Since to appease Britain and the Baganda, Obote could not even set foot at the Moshi Conference, and since Buganda support would be essential to the UNLF government, the ideal compromise candidate would be a Muganda. But since there were powerful competing forces at Moshi like Paulo Muwanga of the UPC, Yoweri Museveni of the FRONASA group, Ateker Ejalu of the Save Uganda Movement and many others, the Muganda in question could not be somebody like Paulo Kawanga Ssemogerere of the Democratic Party or any other Muganda with a real power base inside Uganda.

Makerere University was still a much-respected institution in Uganda and the rest of East Africa, having educated many prominent public officials, including President Nyerere, the Tanzanian Foreign Minister Benjamin Mkapa and the Kenyan minister Mwai Kibaki. A Tanzanian called Idi Simba, who had been the director of the African Development Bank in Abidjan, Ivory Coast, is the man who first proposed Lule’s name as a suitable successor to Amin.

In their 1982 book, War in Uganda, journalists Tony Avirgan and Martha Honey noted that “While it is perhaps too strong to state that Lule’s selection was stage-managed by outside powers, it is clear that he became an increasingly attractive candidate to the British, Kenyans and the Commonwealth Secretariat as well as key Tanzanian officials” (page 108).

This is how the Moshi delegates settled on Professor Yusufu Kironde Lule, the former principal of Makerere University College. As an academician, he had an unthreatening and decent image and no power base whatsoever. However, after he was sworn-in on April 13, 1979, Lule discovered what all politicians eventually discover: the intoxicating, self-actualising effect of power.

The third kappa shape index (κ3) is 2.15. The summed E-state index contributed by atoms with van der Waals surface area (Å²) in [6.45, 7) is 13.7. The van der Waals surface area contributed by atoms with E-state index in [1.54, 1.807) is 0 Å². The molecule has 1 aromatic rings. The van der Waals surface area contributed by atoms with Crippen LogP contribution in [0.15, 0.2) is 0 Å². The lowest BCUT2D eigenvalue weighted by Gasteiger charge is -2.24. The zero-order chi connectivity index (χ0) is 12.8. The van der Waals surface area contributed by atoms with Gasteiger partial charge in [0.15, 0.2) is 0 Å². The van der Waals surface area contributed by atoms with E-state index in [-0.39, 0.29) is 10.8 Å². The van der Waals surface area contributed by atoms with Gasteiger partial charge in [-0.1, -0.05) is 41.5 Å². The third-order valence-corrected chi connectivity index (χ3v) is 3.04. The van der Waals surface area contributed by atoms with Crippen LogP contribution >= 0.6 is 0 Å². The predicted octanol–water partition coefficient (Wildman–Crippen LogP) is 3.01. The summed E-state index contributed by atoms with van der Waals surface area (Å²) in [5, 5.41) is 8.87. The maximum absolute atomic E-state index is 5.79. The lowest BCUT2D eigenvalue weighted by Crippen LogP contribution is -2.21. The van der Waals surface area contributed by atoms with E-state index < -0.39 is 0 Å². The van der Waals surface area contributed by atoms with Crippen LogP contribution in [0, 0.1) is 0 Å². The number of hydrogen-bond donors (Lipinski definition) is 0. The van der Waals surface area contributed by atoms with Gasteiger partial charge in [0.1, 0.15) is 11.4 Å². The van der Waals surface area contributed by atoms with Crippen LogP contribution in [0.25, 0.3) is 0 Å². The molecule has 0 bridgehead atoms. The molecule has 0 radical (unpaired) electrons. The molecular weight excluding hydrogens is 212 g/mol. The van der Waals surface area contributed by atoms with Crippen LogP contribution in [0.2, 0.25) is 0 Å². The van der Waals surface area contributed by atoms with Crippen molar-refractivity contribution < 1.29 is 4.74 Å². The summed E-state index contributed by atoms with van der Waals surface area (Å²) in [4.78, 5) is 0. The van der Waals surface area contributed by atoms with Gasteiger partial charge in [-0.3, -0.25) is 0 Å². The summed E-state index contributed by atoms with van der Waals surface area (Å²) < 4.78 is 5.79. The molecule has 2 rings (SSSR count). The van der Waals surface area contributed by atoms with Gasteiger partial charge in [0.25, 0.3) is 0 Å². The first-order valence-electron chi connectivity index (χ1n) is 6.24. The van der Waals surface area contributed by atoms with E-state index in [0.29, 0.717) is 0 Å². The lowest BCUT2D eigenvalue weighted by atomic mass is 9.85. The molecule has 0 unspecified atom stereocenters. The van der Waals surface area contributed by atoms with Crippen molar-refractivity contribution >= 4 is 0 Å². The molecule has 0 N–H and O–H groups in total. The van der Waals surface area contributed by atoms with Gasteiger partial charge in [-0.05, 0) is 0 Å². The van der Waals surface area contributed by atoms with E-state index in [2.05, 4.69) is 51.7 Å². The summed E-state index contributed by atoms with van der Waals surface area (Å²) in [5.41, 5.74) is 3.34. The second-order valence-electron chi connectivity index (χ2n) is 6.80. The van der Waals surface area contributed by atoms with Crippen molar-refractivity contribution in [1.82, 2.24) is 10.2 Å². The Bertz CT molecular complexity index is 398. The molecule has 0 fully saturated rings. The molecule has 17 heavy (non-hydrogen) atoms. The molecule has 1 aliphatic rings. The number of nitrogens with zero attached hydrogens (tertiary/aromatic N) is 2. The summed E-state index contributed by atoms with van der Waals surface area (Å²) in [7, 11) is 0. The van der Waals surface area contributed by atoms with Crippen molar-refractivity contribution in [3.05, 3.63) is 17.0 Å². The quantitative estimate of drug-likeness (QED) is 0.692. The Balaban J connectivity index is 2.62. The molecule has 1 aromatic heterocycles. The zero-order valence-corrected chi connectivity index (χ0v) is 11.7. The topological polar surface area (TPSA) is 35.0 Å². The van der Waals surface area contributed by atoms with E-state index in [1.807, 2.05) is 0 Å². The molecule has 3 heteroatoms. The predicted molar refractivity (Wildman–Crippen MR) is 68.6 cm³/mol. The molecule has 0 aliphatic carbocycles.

The rise, fall of Binaisa
Lule, who had been politically active while in exile in London during the 1970s, felt comfortable in his role as head of state. However, there soon emerged a tension in the Ugandan body politic on what Constitution governed the country.

The Moshi Conference had come up with a Constitution that appointed a president and a powerful body, the National Consultative Council (NCC) with the powers to remove the president among other powers. Although Lule was a conservative and had bitterly opposed the abolition of the traditional kingdoms in 1967, as president he discovered how much power the 1967 Constitution gave him.

The Moshi Constitution gave certain executive powers to the NCC and placed many limits on the powers of the President. The 1967 Constitution gave the president wide-ranging powers, among which being that he could appoint his cabinet single-handedly. The Moshi constitution fobade such decision-making that did not consult the NCC. The tensions among the elite were over what Constitution should government the post-Amin era, the Moshi Constitution of 1979 or the Republican Uganda Constitution of 1967.

Lule insisted that the 1967 Constitution had not been overruled by the Moshi Constitution of the UNLF while the chairman of the NCC, Mr Edward Rugumayo, said the Moshi Constitution had been agreed upon as ruling Uganda after Amin’s fall.

Key Lule advisors like Semei Nyanzi, Dr. Arnold Bisase, and Grace Ibingira preferred Lule to govern Uganda under the 1967 Constitution. When Lule announced a cabinet reshuffle and appointment of new ministers in June 1979, the tensions over the Moshi versus the 1967 Constitution reached a head and the NCC called a vote of no confidence, resulting in the removal of Lule from office on June 20, 1979.